Her only other friend, Olivia, is unwilling to leave it at that, though. Cady has an antique carousel rabbit Maxine gave her, believed to have been made by French sculptor and carousel maker, Gustave Bayol. Cady is fascinated by its past and by carousels, and suggests she go to France to photograph French carousels for a book on the history of carousels in France. And as it happens, she's already pitched the idea to a publisher her magazine works with. It's approved; Cady just has to agree.

    Cady is not initially enthusiastic, in part because she finds coping with people challenging in the best of circumstances, never mind in a foreign country where she knows no one, and her mastery of the language is imperfect. But she has no other plans, and has to do something...

    Her travels in France lead her to an architect whose family, early in the 20th century, bought their own carousel from Gustave Bayol. Then World War I, the aftermath of the war, the Depression, and World War II, seriously damaged the family's fortunes. Chateau Clement is in serious disrepair, occupied only by one old man, Fabrice Clement, grandson of the couple who bought the carousel. There's a huge rift between Fabrice and the descendants of his great-uncle, who think his grandmother was unfaithful, his father was illegitimate, and that they should have inherited the chateau.

    And there's also the question of what happened to the carousel, which no one has seen in a very long time.

    Jean-Paul, the architect, is a descendant of the other side of the family. He'd like to mend the rift, but Fabrice is distrustful. Cady, more than anyone in the Clement clan, understands Fabrice's distrust--and unexpectedly connects with him.

    But there are several family mysteries, the mystery of Cady's own carousel rabbit, a troubled teenager, and the tricky shoals of damaged people trying to connect. I like Cady, I like Jean-Paul, I like Fabrice. None of them are easy people.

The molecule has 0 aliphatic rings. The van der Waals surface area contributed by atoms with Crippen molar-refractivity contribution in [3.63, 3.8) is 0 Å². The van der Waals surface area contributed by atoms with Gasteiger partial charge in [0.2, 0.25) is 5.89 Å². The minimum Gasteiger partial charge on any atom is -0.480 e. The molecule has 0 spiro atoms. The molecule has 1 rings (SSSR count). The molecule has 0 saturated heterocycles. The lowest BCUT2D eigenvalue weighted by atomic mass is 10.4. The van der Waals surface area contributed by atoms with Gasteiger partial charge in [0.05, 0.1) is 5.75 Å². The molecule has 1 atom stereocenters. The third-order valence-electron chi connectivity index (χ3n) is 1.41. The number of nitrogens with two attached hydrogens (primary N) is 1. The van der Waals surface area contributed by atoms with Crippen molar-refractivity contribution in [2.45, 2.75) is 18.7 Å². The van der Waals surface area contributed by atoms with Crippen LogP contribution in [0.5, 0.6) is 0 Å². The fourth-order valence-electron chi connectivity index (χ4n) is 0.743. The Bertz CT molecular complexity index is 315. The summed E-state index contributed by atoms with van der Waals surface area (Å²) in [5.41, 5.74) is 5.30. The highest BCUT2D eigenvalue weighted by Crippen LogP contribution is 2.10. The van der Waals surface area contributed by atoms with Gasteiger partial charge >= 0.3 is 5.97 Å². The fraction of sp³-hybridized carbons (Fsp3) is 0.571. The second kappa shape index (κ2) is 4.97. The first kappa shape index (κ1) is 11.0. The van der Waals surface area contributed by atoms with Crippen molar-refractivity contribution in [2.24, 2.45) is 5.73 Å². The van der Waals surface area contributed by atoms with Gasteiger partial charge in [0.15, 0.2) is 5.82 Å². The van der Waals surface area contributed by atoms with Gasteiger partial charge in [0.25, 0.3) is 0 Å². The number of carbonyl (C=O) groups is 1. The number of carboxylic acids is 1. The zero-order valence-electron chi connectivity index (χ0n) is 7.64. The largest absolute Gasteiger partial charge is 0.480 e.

And interwoven with all this, we get glimpses of Cady's troubled childhood, and the life of a young woman from Bretagne, who, in 1900, defies custom to travel to the town of Angers on her own to seek to use the carving skills her father taught her to become an apprentice in Bayol's carousel factory. The stories all matter, and they are all compelling. People connect despite differences.

    I really enjoyed this book. Recommended.

    I received a free electronic galley from the publisher via NetGalley.
  • (4/5)
    Juliet Blackwell tells the story of Cady, present time, and the 1900’s in France using a dual timeline format. While it can sometimes get confusing which time you are reading, Juliet does an amazing job keeping the two storylines separate while weaving them together a little bit at a time. I liked finding out how Gus, the carousel rabbit, Cady, and the Clements would all come together. I wasn’t surprised at how it all ended up but I did enjoy seeing how it all worked out. Usually, I find myself connecting to a certain character or a certain storyline but with this one I was thrilled with the descriptions and the characters of the 1900’s. I am also curious about wartime living and many of the characters were active in the war efforts. The present storyline was just as amazing. The food Cady ate, the towns she visited, the carousels she photographed, and the people she met were alive to me. I could taste, see, and enjoy all that she did. I really enjoyed The Lost Carousel of Provence. I learned about the making of carousels and all the tedious precision work that goes into their making. There was enough fact that I felt informed but not overwhelmed with facts that I didn’t need or want to know. Pick up your own copy and travel to Paris, visit the carousels, eat the food, and meet the wonderful characters.